In November last year, anti-rape activists at Brown University in Providence, Rhode Island, erupted in outrage when it was announced that libertarian feminist Wendy McElroy had been invited to take part in a debate about sexual violence. McElroy, as it happens, was herself the victim of a rape so violent it left her with permanently impaired vision. But she has since incurred the wrath of those who claim to speak for rape victims by vehemently disputing the existence of what radical feminists call ‘rape culture’. Rape culture, McElroy has written, is ‘a lie [which] has been successful in spite of reality’ and is now being used to justify an illiberal and sinister attack on due process. Whether one agrees with this view or not, it ought to be obvious that transparent debate of this issue is not only legitimate, but vital. McElroy’s activist opponents disagreed. The very expression of opinions like hers, they insisted, constitutes an intolerable threat to student safety.Why would people want to believe such things? What do they get out of it?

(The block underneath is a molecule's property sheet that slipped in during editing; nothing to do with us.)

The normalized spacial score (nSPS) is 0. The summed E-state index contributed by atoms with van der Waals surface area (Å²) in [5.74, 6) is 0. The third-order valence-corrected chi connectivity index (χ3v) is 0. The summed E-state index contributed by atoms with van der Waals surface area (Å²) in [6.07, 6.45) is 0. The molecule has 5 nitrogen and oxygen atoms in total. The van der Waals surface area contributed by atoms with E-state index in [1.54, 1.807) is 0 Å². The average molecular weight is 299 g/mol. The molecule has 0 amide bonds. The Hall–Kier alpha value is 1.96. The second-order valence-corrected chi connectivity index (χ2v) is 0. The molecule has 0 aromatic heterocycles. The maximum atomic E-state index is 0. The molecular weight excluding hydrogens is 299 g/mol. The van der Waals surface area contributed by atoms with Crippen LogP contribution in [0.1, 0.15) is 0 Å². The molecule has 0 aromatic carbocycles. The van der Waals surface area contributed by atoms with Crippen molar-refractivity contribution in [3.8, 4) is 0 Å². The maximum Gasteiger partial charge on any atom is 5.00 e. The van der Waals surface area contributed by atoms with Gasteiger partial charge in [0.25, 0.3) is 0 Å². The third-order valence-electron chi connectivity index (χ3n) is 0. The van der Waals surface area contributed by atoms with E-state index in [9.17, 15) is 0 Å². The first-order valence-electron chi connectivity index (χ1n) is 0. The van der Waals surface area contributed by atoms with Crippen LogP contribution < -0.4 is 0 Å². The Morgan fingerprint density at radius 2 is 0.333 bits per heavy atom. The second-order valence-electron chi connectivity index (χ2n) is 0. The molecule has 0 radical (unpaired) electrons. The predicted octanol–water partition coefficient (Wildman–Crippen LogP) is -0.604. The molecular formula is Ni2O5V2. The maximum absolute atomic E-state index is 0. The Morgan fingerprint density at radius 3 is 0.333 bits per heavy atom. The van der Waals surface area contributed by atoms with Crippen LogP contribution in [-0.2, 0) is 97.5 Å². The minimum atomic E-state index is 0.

This dismal scenario is now being re-run following an invitation extended by Oberlin College Republicans and Libertarians (OCRL) to feminist writer Christina Hoff Sommers. Sommers – a resident scholar at the conservative American Enterprise Institute and author of the 1994 polemic Who Stole Feminism? – also considers ‘rape culture’ to be a dangerous moral panic. And, like McElroy, she believes it must be discredited with the careful marshalling of evidence and argument. Her opponents, on the other hand, while maintaining the truth of their own claims to be self-evident, have preferred to marshal only disgust and invective, the most recent manifestation of which has been an open letter published in the Oberlin Review beneath the maudlin headline ‘A Love Letter To Ourselves’...
Instead, what follows is an example of question begging in its crudest form:
‘By denying rape culture, [Sommers] is creating exactly the cycle of victim/survivor blame, where victims are responsible for the violence that was forced upon them and the subsequent shame that occurs when survivors share their stories, whose existence she denies. This is how rape culture flourishes. By bringing her to a college campus laden with trauma and sexualised violence and full of victims/survivors, OCRL is choosing to reinforce this climate of denial/blame/shame that ultimately has real-life consequences on the wellbeing of people who have experienced sexualised violence.’
Or, in other words, it is dangerous to challenge the existence of rape culture, since to do so inflames rape culture.
Friday, April 24, 2015
Free Speech, "Rape Culture", and Soft Minds
If university students cannot bear to hear an opposing opinion, if hearing one induces the vapors, perhaps they're neither strong enough nor mature enough to attend college.